For Parshuram Shrotiya, a farmer from Barsana, ease in collecting fertilisers and seeds has made a difference. “One just needs to board the bus in the village itself. Seated comfortably, one can reach the tehsil to get farm inputs. For administrative work related to farmlands, the same applies,” he said.

Bhagat Singh, a resident of Chhata village, said travellers coming from Delhi, Agra and Rajasthan side to visit Shri Radha Rani Temple usually get down on the highway and wait for vehicles to travel to Barsana. With the new bus service, the wait time has come down significantly.

Madan Sharma, Area Regional Manager, UPSRTC, Mathura, told 101Reporters that the 52-seater bus service between Mathura and Barsana has marked an end to the transport woes. ”The bus runs from 7 am to 6 pm.” 

Bus driver Omveer attested that the bus runs on its full seating capacity all day long. “Many years ago, a bus used to operate to this rural area under the Jawaharlal Nehru National Urban Renewal Mission [JNNURM], but it later stopped service,” he informed.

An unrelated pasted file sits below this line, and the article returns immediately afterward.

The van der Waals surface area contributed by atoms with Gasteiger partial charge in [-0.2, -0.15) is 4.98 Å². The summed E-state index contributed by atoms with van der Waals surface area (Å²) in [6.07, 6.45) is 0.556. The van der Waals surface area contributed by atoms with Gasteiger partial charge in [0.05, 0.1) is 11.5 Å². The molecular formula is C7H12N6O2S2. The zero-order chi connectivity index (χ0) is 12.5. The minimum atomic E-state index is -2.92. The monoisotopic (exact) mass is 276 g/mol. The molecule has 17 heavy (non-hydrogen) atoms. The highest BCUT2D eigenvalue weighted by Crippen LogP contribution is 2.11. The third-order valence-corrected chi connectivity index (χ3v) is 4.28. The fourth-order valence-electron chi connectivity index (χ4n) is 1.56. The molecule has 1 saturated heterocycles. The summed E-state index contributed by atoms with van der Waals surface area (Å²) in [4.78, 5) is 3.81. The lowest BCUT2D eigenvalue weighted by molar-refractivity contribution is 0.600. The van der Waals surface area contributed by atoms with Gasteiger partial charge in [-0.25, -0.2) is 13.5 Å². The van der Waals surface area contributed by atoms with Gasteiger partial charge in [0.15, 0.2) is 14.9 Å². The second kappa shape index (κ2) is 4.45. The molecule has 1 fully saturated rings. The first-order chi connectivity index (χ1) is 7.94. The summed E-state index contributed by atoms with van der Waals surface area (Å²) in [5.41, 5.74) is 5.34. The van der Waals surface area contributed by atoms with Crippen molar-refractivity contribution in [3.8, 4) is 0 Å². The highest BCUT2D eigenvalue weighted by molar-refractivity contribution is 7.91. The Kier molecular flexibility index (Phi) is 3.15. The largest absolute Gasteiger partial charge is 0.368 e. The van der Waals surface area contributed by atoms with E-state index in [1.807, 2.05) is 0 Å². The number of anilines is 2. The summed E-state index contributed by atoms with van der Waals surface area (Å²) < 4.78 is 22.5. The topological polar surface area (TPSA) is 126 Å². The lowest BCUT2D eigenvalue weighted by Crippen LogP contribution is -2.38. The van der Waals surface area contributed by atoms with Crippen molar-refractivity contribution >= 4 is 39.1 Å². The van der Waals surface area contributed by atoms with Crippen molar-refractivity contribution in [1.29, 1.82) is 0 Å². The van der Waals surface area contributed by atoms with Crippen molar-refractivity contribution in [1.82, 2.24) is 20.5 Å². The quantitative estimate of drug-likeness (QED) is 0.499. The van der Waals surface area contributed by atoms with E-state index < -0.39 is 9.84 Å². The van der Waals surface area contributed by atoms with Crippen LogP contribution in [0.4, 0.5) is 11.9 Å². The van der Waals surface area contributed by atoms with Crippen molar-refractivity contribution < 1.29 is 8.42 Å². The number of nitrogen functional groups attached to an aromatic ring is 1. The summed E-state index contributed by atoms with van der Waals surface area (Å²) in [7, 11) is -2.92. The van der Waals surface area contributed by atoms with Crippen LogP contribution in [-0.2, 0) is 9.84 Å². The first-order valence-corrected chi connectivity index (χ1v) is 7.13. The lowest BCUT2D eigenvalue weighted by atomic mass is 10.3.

The old service operated during the Congress regime at the Centre. Once the scheme expired and the buses fell into disuse, they were put up for auction. Sharma said people had approached Mathura MP Hema Malini seeking a new bus service on this route. Subsequently, she met the then district magistrate, Pulkit Khare, and demanded that the service be launched. Khare informed Mathura MLA Chaudhary Laxmi Narayan Singh, the present Minister of Dairy Development, Animal Husbandry and Fisheries, which resulted in the new service.  

Ranjit Randhawa from Punjab’s Ludhiana comes to Mathura every month to visit Banke Bihari Temple in Vrindavan and Shri Radha Rani Temple. “I live in Delhi and I come to Mathura by bus. On NH 19, I get a bus bound for Barsana. Unlike earlier days, we save time, resources and money through this facility.” 

Santosh Aggarwal, an accountant in the transport department, said the department was neither incurring any loss nor making profit from the service. "Some days we earn more and some days we earn less. The only thing is that transportation has become smooth and timely for the public."


With inputs from 101Reporters desk

Edited by Rekha Pulinnoli

Cover Photo - Villagers getting off the bus (Representative image/Canva)